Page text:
The redistricting season got off to a splendid start last week and promises to bring as much amusement to Washington as the new Mel Brooks musical, "The Producers," apparently will deliver on Broadway. Our political slapstick promises mind-reading, side-switching Supreme Court justices, feuding politicians and enough hypocrisy to choke a rhinoceros.
Every 10 years, when the results of the latest Census are reported, seats in city councils, state legislative chambers and the House of Representatives have to be redistributed to keep the districts as equal in population as possible. Theoretically, that mandate could be accomplished by taking a cookie-cutter to the map and blocking out squares of varying size, each with the same number of citizens.
That ain't the way it happens.
Instead, the legislatures (which perform this artistry except in a few fun-killing states which assign the work to nonpartisan commissions) take cognizance of such above-board considerations as traditional political and geographic boundaries. But they give even greater weight to such urgent if unmentionable goals as protecting their friends, discomfiting their opponents and drawing favorable districts for themselves.
After the legislatures do their worst, someone is sure to challenge the resulting map in court and then the real fun begins. Judges, it seems, are frustrated cartographers and their inclination to seize the pencil and eraser is almost literally irresistible.
A real cartographer, Syracuse University geography professor Mark Monmonier, explains what happens, in a delightful new book titled "Bushmanders and Bullwinkles," which he describes as "an examination of how legislators, redistricting officials and constitutional lawyers use maps as both tools and weapons." Along the way, he touches several times on the relatively new role of judges as map-makers.
Too late for Monmonier's book, but just in time to mark the start of another banner season of judicially supervised redistricting, the Supreme Court last week delivered a decision upholding the constitutionality of North Carolina's 12th Congressional District. Created 10 years ago by the North Carolina Legislature with the clear goal of ending the all-white history of the 12-member congressional delegation from a state that is 22 percent black, it has been held since 1992 by African-American Democratic Rep. Melvin Watt.
But it has rarely had the same boundaries two elections in a row. A series of court cases and legislative responses has transformed it from a notably long and skinny district picking up black enclaves from Durham down to Charlotte into a shorter, fatter (and less African-American) district running from Charlotte to Winston-Salem.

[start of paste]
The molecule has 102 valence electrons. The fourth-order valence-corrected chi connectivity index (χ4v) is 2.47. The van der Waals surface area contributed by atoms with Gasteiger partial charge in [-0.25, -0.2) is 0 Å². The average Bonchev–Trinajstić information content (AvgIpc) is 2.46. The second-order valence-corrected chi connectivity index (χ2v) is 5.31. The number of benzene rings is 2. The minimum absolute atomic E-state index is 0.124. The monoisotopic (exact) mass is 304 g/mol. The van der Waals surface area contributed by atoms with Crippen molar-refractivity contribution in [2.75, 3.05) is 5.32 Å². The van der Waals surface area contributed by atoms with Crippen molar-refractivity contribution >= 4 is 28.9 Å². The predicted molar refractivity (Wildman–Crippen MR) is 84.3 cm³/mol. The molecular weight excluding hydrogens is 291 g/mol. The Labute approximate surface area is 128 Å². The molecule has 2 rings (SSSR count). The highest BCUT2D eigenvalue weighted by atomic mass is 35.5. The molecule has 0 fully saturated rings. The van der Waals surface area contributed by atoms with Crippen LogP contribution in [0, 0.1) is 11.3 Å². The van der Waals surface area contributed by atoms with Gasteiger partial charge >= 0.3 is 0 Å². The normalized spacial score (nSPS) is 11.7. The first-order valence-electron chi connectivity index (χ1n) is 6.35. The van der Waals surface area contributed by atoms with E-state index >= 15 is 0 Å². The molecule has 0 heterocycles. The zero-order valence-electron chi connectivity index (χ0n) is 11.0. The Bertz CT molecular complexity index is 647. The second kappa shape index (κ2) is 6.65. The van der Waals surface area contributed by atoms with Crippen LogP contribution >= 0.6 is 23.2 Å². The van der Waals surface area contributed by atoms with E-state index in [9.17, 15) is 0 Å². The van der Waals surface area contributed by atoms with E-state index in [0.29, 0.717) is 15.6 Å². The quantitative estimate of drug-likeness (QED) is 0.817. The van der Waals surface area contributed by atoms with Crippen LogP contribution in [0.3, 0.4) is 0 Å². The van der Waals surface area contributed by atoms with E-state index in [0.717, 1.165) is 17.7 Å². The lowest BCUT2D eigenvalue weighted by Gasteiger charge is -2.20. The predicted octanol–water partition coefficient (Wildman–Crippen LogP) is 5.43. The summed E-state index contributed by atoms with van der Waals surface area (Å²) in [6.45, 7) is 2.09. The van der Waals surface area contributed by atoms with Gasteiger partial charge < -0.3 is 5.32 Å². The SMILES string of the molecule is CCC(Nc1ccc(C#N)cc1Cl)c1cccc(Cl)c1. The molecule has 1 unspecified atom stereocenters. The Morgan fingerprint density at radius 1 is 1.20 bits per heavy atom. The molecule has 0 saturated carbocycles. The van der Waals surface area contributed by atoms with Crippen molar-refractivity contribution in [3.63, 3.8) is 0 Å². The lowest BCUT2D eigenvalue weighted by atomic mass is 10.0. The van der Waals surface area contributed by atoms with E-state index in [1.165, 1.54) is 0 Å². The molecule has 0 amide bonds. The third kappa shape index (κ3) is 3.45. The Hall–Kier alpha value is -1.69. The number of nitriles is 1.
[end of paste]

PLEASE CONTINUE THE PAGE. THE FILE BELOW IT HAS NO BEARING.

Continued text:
White plaintiffs have taken the case to the Supreme Court four separate times, with a record of one win, one loss and two ties (remands to lower courts requesting further clarification).
The issue each time has been whether the legislators who drew the 12th District had made its racial composition the "predominant factor" in their craftsmanship, thereby violating a constitutional prohibition against segregating people on the basis of race.
Determining the answer involved a painstaking review of the arguments explicit and implicit that went into its formation and the raw materials that the legislators in Raleigh used in constructing it. At times, it came awfully close to judicial mind-reading.
What made the case so vexing was the simple fact that most African-American voters mark their ballots for Democrats. If the legislators were trying to draw a safely Democratic district, it would be OK assuming it met the other tests the courts usually apply. But if their goal was mainly to draw a safely black district, that would be a no-no.
When the Supreme Court looked at the first version of District 12, the justices concluded it was racial gerrymandering, and threw it out. By a 5-4 decision. When they looked at the latest version, just last week, it looked like good old-fashioned political gerrymandering and they said it could stand. Again, by a 5-4 decision.
The swing vote, in both cases, was that of Justice Sandra Day O'Connor, who has occupied that role so often on closely contested redistricting cases that she has become the virtual Czarina of Remaps, aka She Who Must Be Satisfied.
Politicians and their consultants pore over every word O'Connor has uttered on this subject, trying to assure themselves that they have plausible arguments to offer her when the inevitable moment arrives and they are trying to defend their maps in the Supreme Court.
O'Connor reigns supreme. And when she retires, Mel Brooks would be the logical successor.
David Broder is a columnist for Washington Post Writers Group.